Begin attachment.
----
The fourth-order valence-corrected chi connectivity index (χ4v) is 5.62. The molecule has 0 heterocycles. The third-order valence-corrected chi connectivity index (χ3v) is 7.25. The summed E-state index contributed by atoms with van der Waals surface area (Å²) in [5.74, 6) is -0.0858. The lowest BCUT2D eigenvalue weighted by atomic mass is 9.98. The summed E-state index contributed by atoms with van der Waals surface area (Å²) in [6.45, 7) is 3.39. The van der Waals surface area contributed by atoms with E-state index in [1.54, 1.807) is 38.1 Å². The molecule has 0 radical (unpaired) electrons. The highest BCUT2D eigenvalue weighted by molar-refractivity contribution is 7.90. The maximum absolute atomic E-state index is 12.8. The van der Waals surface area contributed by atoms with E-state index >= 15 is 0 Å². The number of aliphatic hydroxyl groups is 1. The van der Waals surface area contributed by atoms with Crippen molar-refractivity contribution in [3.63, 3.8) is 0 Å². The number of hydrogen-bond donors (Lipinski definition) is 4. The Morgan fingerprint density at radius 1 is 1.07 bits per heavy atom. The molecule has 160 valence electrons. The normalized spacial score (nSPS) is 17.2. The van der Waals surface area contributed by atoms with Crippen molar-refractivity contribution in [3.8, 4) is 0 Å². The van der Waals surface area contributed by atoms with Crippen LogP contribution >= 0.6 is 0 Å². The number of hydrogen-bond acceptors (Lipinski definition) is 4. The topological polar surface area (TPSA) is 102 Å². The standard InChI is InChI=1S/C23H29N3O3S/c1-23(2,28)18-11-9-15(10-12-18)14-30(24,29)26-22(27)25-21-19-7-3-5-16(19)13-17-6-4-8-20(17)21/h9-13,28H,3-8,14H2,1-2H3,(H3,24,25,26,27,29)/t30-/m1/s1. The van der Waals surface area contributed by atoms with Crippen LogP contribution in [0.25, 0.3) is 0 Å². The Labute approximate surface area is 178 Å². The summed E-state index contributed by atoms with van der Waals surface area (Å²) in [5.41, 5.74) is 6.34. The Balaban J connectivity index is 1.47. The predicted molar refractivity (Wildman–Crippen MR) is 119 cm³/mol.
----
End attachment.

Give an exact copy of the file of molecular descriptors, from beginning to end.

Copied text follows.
The fourth-order valence-corrected chi connectivity index (χ4v) is 5.62. The molecule has 0 heterocycles. The third-order valence-corrected chi connectivity index (χ3v) is 7.25. The summed E-state index contributed by atoms with van der Waals surface area (Å²) in [5.74, 6) is -0.0858. The lowest BCUT2D eigenvalue weighted by atomic mass is 9.98. The summed E-state index contributed by atoms with van der Waals surface area (Å²) in [6.45, 7) is 3.39. The van der Waals surface area contributed by atoms with E-state index in [1.54, 1.807) is 38.1 Å². The molecule has 0 radical (unpaired) electrons. The highest BCUT2D eigenvalue weighted by molar-refractivity contribution is 7.90. The maximum absolute atomic E-state index is 12.8. The van der Waals surface area contributed by atoms with E-state index >= 15 is 0 Å². The number of aliphatic hydroxyl groups is 1. The van der Waals surface area contributed by atoms with Crippen molar-refractivity contribution in [3.63, 3.8) is 0 Å². The number of hydrogen-bond donors (Lipinski definition) is 4. The Morgan fingerprint density at radius 1 is 1.07 bits per heavy atom. The molecule has 160 valence electrons. The normalized spacial score (nSPS) is 17.2. The van der Waals surface area contributed by atoms with Crippen molar-refractivity contribution in [3.8, 4) is 0 Å². The van der Waals surface area contributed by atoms with Crippen LogP contribution >= 0.6 is 0 Å². The number of hydrogen-bond acceptors (Lipinski definition) is 4. The topological polar surface area (TPSA) is 102 Å². The standard InChI is InChI=1S/C23H29N3O3S/c1-23(2,28)18-11-9-15(10-12-18)14-30(24,29)26-22(27)25-21-19-7-3-5-16(19)13-17-6-4-8-20(17)21/h9-13,28H,3-8,14H2,1-2H3,(H3,24,25,26,27,29)/t30-/m1/s1. The van der Waals surface area contributed by atoms with Crippen LogP contribution in [0.25, 0.3) is 0 Å². The Labute approximate surface area is 178 Å². The summed E-state index contributed by atoms with van der Waals surface area (Å²) in [5.41, 5.74) is 6.34. The Balaban J connectivity index is 1.47. The predicted molar refractivity (Wildman–Crippen MR) is 119 cm³/mol.